Simple and Complex Perceivable Truths
      Shown at left are three Perceivable Truths about aspects of Ultimate Reality that help understand the concept of Perceivable Truth. The first Perceivable Truth, about the source of the first manmade Earth satellite, is simple because the related evidence indicates only one plausible alternative view (red). Possibly very implausible alternative views exist, which are represented by the yellow area. The black area represents the very small probability that the Ultimate Truth is different from any known alternative view. Because there is only one plausible alternative view, the perceptions of most people are consistent with this view, and people in different cultures around the world agree with one another.

      The second Perceivable Truth, about dinosaur extinction, is more complex. It consists of at least three somewhat plausible alternative views. These views include the relatively recent "huge meteor impact" view, the "ice age" view, and the "disease" view. Perhaps there are other somewhat plausible alternative views not represented in the figure. The black area represents the probability that no currently known alternative view is the correct explanation for dinosaur extinction. The people's perceptions about dinosaur extinction vary considerably due to the multiple alternative views. Even experts can disagree because they may be biased in favor of one or another alternative view or may be particularly familiar with evidence favoring one view over another.

      The third Perceivable Truth, about the composition of matter, is even more complex because the related evidence can be interpreted in many ways and because the evidence indicates that we are far from understanding the Ultimate Truth about matter. The alternative views include the "particles" view (in which electrons, quarks, and other so-called fundamental particles are point particles with no size), the "strings" view (in which the fundamental units of matter are vibrating strings), and various other views. Again, the black area represents the probability that none of the views is a correct representation of Ultimate Truth about matter. In spite of the great uncertainty about what matter is, textbooks lead people to believe that one or another view is the correct description of Ultimate Truth. This was probably true a century ago when scientists had views about matter which we now know were wrong. Surely most (or all) of today's alternative views are also partially or totally wrong. Nevertheless, proponents of one or another view are inclined to portray their favorite theories as accurate representations of Ultimate Truth.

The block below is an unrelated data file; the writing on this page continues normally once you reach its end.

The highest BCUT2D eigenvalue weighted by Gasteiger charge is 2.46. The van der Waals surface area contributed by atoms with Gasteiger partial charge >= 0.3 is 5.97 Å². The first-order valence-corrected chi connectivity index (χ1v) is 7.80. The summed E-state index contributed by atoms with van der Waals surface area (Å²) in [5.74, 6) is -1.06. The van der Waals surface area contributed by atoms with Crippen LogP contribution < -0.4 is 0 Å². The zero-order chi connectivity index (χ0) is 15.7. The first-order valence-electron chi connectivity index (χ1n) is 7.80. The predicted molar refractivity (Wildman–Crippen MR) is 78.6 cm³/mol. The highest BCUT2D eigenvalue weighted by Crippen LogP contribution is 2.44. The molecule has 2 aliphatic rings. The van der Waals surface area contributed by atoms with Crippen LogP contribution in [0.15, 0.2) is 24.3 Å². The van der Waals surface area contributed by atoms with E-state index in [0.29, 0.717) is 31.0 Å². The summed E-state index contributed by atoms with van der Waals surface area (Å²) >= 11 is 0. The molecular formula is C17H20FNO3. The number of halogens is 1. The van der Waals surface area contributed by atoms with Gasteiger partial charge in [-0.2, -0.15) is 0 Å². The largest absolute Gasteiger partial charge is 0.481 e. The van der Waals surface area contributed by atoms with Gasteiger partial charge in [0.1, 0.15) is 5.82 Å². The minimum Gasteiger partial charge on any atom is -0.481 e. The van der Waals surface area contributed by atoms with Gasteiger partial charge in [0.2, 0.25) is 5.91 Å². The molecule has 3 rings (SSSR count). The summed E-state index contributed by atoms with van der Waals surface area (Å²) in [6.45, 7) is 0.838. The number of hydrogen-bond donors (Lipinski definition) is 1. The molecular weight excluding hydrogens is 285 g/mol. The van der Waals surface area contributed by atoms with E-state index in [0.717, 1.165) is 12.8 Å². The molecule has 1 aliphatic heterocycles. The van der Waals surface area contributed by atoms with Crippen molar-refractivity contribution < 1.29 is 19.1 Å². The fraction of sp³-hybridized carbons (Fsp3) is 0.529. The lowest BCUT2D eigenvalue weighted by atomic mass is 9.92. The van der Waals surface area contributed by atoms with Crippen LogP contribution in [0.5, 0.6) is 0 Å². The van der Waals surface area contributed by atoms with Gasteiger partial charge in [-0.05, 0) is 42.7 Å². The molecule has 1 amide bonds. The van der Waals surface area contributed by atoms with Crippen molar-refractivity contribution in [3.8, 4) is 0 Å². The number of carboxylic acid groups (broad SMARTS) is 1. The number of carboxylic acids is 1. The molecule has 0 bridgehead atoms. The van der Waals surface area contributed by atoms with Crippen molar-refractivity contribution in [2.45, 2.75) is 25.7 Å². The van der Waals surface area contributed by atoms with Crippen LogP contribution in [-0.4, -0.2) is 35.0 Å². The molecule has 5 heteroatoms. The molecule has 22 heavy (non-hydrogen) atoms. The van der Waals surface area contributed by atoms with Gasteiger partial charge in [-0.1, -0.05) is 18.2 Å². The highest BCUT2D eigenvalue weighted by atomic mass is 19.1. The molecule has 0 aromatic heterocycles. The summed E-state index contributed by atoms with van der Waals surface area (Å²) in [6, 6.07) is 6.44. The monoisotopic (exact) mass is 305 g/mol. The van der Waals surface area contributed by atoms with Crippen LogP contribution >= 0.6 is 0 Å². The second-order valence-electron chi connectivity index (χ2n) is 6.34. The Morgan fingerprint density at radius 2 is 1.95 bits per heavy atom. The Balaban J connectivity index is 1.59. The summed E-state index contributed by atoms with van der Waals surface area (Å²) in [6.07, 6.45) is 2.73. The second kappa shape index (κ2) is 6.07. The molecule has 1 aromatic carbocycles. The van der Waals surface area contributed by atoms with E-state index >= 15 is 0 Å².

Perceivable Truth about matter is an example of important Perceivable Truths that are impossible to fully understand and can only be approximated in our minds. Most of the alternative views of matter are complicated and it takes time and a background in physics and mathematics to understand how they explain the huge body of related evidence. And understanding one alternative view about matter can make it more difficult to understand another view that is fundamentally different. For this and other reasons, people's perceptions of the composition of matter (and other complex subjects such as the origins of life) are usually simple relative to the Perceivable Truth.


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